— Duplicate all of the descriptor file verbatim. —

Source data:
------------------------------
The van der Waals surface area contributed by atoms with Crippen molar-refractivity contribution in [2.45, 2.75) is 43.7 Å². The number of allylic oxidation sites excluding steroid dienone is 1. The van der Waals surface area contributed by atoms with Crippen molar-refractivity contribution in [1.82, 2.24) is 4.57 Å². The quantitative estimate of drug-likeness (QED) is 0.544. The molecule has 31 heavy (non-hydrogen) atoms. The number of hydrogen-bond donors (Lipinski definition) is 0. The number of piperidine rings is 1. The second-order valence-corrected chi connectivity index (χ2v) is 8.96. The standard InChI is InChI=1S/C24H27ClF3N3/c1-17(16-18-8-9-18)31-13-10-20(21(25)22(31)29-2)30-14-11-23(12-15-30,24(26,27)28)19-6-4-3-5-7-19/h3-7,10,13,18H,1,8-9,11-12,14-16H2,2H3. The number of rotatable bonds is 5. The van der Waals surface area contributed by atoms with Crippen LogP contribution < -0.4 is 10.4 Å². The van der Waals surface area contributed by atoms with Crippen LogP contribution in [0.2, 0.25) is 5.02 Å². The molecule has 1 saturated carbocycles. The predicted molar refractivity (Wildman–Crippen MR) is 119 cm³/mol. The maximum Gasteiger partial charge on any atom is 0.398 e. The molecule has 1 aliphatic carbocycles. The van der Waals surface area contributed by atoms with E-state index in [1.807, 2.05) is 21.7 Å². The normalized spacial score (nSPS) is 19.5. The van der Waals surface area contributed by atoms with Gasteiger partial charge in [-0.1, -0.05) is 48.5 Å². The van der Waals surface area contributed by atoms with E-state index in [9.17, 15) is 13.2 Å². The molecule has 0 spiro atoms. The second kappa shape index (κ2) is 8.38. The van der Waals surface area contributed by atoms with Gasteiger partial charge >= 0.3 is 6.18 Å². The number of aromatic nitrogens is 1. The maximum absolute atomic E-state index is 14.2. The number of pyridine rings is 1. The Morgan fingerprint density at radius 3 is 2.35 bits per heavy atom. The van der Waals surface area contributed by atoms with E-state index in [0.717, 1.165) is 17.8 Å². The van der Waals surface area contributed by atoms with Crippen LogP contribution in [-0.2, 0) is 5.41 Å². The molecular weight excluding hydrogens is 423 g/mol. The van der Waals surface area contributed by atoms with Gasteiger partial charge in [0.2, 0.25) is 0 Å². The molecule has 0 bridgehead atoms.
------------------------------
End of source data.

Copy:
The van der Waals surface area contributed by atoms with Crippen molar-refractivity contribution in [2.45, 2.75) is 43.7 Å². The number of allylic oxidation sites excluding steroid dienone is 1. The van der Waals surface area contributed by atoms with Crippen molar-refractivity contribution in [1.82, 2.24) is 4.57 Å². The quantitative estimate of drug-likeness (QED) is 0.544. The molecule has 31 heavy (non-hydrogen) atoms. The number of hydrogen-bond donors (Lipinski definition) is 0. The number of piperidine rings is 1. The second-order valence-corrected chi connectivity index (χ2v) is 8.96. The standard InChI is InChI=1S/C24H27ClF3N3/c1-17(16-18-8-9-18)31-13-10-20(21(25)22(31)29-2)30-14-11-23(12-15-30,24(26,27)28)19-6-4-3-5-7-19/h3-7,10,13,18H,1,8-9,11-12,14-16H2,2H3. The number of rotatable bonds is 5. The van der Waals surface area contributed by atoms with Crippen LogP contribution < -0.4 is 10.4 Å². The van der Waals surface area contributed by atoms with Crippen LogP contribution in [0.2, 0.25) is 5.02 Å². The molecule has 1 saturated carbocycles. The predicted molar refractivity (Wildman–Crippen MR) is 119 cm³/mol. The maximum Gasteiger partial charge on any atom is 0.398 e. The molecule has 1 aliphatic carbocycles. The van der Waals surface area contributed by atoms with E-state index in [1.807, 2.05) is 21.7 Å². The normalized spacial score (nSPS) is 19.5. The van der Waals surface area contributed by atoms with Gasteiger partial charge in [-0.1, -0.05) is 48.5 Å². The van der Waals surface area contributed by atoms with E-state index in [9.17, 15) is 13.2 Å². The molecule has 0 spiro atoms. The second kappa shape index (κ2) is 8.38. The van der Waals surface area contributed by atoms with Gasteiger partial charge >= 0.3 is 6.18 Å². The number of aromatic nitrogens is 1. The maximum absolute atomic E-state index is 14.2. The number of pyridine rings is 1. The Morgan fingerprint density at radius 3 is 2.35 bits per heavy atom. The van der Waals surface area contributed by atoms with E-state index in [0.717, 1.165) is 17.8 Å². The van der Waals surface area contributed by atoms with Crippen LogP contribution in [-0.2, 0) is 5.41 Å². The molecular weight excluding hydrogens is 423 g/mol. The van der Waals surface area contributed by atoms with Gasteiger partial charge in [0.2, 0.25) is 0 Å². The molecule has 0 bridgehead atoms.